This new book by Tristram Hunt - Building Jerusalem: The Rise and Fall of Victorian Cities [Amazon | book site] - is getting a nice amount of attention in the press. It's a subject close to my heart in my work, and as a former resident of Manchester and Sheffield. The Guardian has a précis of his lecture at the Hay-On-Wye literary festival.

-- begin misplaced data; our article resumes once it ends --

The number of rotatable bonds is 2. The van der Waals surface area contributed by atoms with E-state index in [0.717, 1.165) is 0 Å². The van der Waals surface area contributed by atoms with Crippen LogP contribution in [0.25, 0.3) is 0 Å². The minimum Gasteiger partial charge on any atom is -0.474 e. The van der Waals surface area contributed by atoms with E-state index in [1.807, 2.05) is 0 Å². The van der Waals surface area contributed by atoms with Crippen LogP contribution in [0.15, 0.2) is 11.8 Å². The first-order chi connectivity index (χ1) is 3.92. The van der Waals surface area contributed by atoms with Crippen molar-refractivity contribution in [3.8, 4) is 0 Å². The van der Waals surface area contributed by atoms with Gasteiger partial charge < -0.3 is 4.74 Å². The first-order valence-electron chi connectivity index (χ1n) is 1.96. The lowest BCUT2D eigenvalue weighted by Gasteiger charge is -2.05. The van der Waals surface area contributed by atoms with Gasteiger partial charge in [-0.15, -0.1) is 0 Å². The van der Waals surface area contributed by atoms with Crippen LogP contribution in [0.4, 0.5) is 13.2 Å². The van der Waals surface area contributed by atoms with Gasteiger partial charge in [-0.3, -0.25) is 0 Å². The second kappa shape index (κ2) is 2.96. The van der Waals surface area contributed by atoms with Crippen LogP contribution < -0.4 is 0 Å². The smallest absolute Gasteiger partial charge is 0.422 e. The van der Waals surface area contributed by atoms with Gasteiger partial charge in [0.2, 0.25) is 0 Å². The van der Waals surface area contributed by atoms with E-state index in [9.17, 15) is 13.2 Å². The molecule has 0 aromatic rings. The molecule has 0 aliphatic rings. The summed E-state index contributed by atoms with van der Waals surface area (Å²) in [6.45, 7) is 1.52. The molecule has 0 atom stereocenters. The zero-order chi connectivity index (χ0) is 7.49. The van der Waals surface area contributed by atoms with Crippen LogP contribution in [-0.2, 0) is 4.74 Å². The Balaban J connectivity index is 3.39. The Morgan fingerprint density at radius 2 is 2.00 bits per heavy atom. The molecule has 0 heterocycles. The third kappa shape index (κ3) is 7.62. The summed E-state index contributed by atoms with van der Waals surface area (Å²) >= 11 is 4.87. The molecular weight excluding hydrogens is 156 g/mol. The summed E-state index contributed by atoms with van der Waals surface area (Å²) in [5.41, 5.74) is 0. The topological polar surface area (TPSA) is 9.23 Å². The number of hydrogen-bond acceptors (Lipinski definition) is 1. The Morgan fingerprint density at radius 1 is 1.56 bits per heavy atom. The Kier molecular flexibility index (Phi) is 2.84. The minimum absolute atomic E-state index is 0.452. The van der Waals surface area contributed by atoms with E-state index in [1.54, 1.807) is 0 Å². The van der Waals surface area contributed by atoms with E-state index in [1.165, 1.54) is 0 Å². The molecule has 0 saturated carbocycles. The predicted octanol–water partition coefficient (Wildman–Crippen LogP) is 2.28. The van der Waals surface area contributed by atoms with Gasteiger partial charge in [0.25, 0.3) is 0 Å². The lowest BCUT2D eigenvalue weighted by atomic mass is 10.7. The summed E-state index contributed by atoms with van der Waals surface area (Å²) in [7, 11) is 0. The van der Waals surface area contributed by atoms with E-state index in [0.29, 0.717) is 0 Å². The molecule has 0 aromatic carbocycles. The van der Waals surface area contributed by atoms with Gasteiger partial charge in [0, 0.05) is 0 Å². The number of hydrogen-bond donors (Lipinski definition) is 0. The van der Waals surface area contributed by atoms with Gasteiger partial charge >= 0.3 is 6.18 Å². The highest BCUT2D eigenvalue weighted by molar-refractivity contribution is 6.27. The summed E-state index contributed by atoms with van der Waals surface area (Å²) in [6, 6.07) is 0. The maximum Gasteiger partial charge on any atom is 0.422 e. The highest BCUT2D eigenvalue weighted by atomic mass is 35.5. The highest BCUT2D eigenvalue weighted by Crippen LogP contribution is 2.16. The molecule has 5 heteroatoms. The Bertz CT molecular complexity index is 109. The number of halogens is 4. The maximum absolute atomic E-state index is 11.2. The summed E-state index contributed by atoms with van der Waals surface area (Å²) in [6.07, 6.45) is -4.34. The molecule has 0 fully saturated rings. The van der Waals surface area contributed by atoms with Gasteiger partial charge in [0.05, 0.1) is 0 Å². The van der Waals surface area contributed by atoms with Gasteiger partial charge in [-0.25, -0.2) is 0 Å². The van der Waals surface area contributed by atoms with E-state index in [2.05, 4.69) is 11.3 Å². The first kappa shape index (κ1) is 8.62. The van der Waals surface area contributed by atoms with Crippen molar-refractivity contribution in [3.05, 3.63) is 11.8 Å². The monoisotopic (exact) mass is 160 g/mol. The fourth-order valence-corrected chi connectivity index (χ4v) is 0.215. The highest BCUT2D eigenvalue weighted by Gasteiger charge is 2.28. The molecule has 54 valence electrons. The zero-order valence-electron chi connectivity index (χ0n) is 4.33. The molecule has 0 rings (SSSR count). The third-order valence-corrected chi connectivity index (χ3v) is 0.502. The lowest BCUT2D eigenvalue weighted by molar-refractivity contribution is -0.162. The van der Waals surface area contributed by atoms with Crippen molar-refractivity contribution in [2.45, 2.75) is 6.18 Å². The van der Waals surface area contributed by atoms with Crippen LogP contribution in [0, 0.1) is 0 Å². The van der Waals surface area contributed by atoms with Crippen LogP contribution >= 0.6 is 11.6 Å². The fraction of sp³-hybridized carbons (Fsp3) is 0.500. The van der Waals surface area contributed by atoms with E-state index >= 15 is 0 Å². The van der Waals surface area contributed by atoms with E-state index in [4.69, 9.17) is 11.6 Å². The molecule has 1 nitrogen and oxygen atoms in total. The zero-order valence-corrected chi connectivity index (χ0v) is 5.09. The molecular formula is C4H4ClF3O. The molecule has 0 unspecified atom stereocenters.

"The life chances of a slum dweller in early Victorian Glasgow or Liverpool were the lowest since the Black Death (but) the cities also forced through religious tolerance, a wider franchise, and repeal of the corn laws. Gradually their nonconformist business elites improved public health and evolved traditions of voluntary activity, local pride and artistic patronage. The amazing Victorian Gothic of Manchester town hall and magnificent buildings elsewhere celebrated a modern renaissance city state. Later, cities also bred the spirit of municipal socialism, which ran gas, water and electricity more cheaply than private companies, Dr Hunt said. But in the 20th century, state uniformity, instead of civic strength, became the vogue. State authoritarianism undermined civic initiative. Two Tory prime ministers, Edward Heath and Margaret Thatcher, vandalised city councils with rationalisations and privatisations. Quangos hijacked democratic provision of services. "Architects and planners decided to finish off those parts of the Victorian civic fabric which the Luftwaffe had missed. "By the mid-1990s, local government expenditure counted for under a quarter of total government expenditure while over threequarters of council funds were controlled by Whitehall," Dr Hunt said. The challenge is to find new methods of generating pride. What successful modern cities have also appreciated is the extraordinary civic architecture of the Victorian city. They have turned warehouses into penthouse flats, royal exchanges into restaurants, and chapels into community centres. It is this re-appropriation, this re-engagement with the Victorian urban past which allows us finally to shed the shadow of [Victorian slums]."